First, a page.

A's latest school project has been about Vikings. She had a Viking themed day last week, where there was drama and air-dry clay, which made it pretty much the perfect day from her point of view. That evening she asked if we could go up to bed early and look at all the books we could find about vikings. This kind of question pretty much never gets a no from me, and so I scurried off upstairs to sort out the history books. We started with the brilliant A Street Through Time, focusing on the Viking invasion page. C also really enjoyed looking at this, and A talked us through what the vikings were wearing, the long boats, and the reasons why they came to the UK. She was then interested to see if any of the features of the street stayed the same through all of the pictures from the very ancient landscape at the beginning, to the modern street. They didn't, and we worked out that the church was the longest lived building. I absolutely love this book, there's so much detail, and it's a brilliant antidote to the overly wordy history books which can dull any sense of excitement about the past in the young reader.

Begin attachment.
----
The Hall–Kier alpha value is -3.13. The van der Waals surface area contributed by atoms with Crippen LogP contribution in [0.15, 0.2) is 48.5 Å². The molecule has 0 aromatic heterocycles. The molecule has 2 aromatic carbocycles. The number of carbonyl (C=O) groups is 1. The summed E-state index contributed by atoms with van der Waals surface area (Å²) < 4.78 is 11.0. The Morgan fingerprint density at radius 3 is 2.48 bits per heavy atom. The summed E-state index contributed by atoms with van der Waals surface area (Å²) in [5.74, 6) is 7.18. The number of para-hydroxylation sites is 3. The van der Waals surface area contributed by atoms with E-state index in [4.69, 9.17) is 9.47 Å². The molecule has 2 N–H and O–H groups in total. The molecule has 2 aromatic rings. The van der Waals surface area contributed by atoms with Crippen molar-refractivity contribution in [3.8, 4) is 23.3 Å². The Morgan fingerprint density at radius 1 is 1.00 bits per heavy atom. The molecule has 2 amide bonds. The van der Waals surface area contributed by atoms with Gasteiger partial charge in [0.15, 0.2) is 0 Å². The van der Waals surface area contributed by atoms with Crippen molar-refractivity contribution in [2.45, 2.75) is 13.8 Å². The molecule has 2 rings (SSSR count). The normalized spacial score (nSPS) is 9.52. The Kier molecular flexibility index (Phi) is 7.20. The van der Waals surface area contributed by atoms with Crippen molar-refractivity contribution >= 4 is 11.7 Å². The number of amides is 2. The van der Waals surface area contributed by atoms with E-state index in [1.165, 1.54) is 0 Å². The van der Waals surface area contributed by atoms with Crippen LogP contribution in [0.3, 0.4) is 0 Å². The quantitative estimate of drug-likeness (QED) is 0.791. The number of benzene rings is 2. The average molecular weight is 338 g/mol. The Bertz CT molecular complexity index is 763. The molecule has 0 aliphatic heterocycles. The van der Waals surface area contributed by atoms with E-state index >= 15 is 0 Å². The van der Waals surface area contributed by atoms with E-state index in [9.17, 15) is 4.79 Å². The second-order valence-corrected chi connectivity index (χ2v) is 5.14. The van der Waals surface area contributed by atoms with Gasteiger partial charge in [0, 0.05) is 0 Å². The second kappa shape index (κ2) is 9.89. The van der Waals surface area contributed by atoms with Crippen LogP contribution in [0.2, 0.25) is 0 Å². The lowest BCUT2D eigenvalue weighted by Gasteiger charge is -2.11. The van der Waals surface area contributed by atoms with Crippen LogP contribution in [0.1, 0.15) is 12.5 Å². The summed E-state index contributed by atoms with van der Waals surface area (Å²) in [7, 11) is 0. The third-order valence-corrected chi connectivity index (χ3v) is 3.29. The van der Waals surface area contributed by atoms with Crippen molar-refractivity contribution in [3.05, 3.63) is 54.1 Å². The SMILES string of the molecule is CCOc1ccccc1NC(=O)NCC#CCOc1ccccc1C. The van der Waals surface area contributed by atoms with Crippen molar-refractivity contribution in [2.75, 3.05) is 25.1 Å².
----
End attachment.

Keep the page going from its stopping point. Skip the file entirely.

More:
Next up was another favourite The Usborne History of Britain by Ruth Brocklehurst. This is a very weighty tome, and is quite expensive for an Usborne, but, to my mind, worth it. The text is nicely presented and interesting, and the illustrations, photos and captions are interesting and very nicely presented. It's a brilliant homework resource for Key Stage 2 and 3 kids.
The Viking story from 101 Stories from British History, which I've mentioned before on the blog was a little on the bloodthirsty side, so had to be swiftly edited as I read it, which I am sure is probably good for my mental agility.